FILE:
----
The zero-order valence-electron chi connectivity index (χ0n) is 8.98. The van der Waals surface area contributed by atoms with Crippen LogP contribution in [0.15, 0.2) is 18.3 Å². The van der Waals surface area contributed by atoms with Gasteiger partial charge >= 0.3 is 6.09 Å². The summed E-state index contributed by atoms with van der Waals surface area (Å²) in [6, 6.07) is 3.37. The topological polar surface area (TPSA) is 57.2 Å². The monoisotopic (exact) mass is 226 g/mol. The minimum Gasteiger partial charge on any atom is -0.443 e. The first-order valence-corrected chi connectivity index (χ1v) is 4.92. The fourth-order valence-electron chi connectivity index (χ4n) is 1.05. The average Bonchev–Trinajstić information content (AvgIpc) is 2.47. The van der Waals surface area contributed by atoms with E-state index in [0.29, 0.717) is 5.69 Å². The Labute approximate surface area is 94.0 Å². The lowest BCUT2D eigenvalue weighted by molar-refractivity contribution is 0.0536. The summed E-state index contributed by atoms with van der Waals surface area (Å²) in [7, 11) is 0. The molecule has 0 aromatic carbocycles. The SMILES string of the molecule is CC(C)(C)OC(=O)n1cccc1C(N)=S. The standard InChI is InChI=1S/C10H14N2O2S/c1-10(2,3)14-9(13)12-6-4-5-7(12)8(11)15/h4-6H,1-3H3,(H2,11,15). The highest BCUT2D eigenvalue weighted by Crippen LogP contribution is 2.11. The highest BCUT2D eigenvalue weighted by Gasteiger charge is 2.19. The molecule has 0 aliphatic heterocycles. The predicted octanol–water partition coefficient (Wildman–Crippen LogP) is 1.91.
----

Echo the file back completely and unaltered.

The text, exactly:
The zero-order valence-electron chi connectivity index (χ0n) is 8.98. The van der Waals surface area contributed by atoms with Crippen LogP contribution in [0.15, 0.2) is 18.3 Å². The van der Waals surface area contributed by atoms with Gasteiger partial charge >= 0.3 is 6.09 Å². The summed E-state index contributed by atoms with van der Waals surface area (Å²) in [6, 6.07) is 3.37. The topological polar surface area (TPSA) is 57.2 Å². The monoisotopic (exact) mass is 226 g/mol. The minimum Gasteiger partial charge on any atom is -0.443 e. The first-order valence-corrected chi connectivity index (χ1v) is 4.92. The fourth-order valence-electron chi connectivity index (χ4n) is 1.05. The average Bonchev–Trinajstić information content (AvgIpc) is 2.47. The van der Waals surface area contributed by atoms with E-state index in [0.29, 0.717) is 5.69 Å². The Labute approximate surface area is 94.0 Å². The lowest BCUT2D eigenvalue weighted by molar-refractivity contribution is 0.0536. The summed E-state index contributed by atoms with van der Waals surface area (Å²) in [7, 11) is 0. The molecule has 0 aromatic carbocycles. The SMILES string of the molecule is CC(C)(C)OC(=O)n1cccc1C(N)=S. The standard InChI is InChI=1S/C10H14N2O2S/c1-10(2,3)14-9(13)12-6-4-5-7(12)8(11)15/h4-6H,1-3H3,(H2,11,15). The highest BCUT2D eigenvalue weighted by Crippen LogP contribution is 2.11. The highest BCUT2D eigenvalue weighted by Gasteiger charge is 2.19. The molecule has 0 aliphatic heterocycles. The predicted octanol–water partition coefficient (Wildman–Crippen LogP) is 1.91.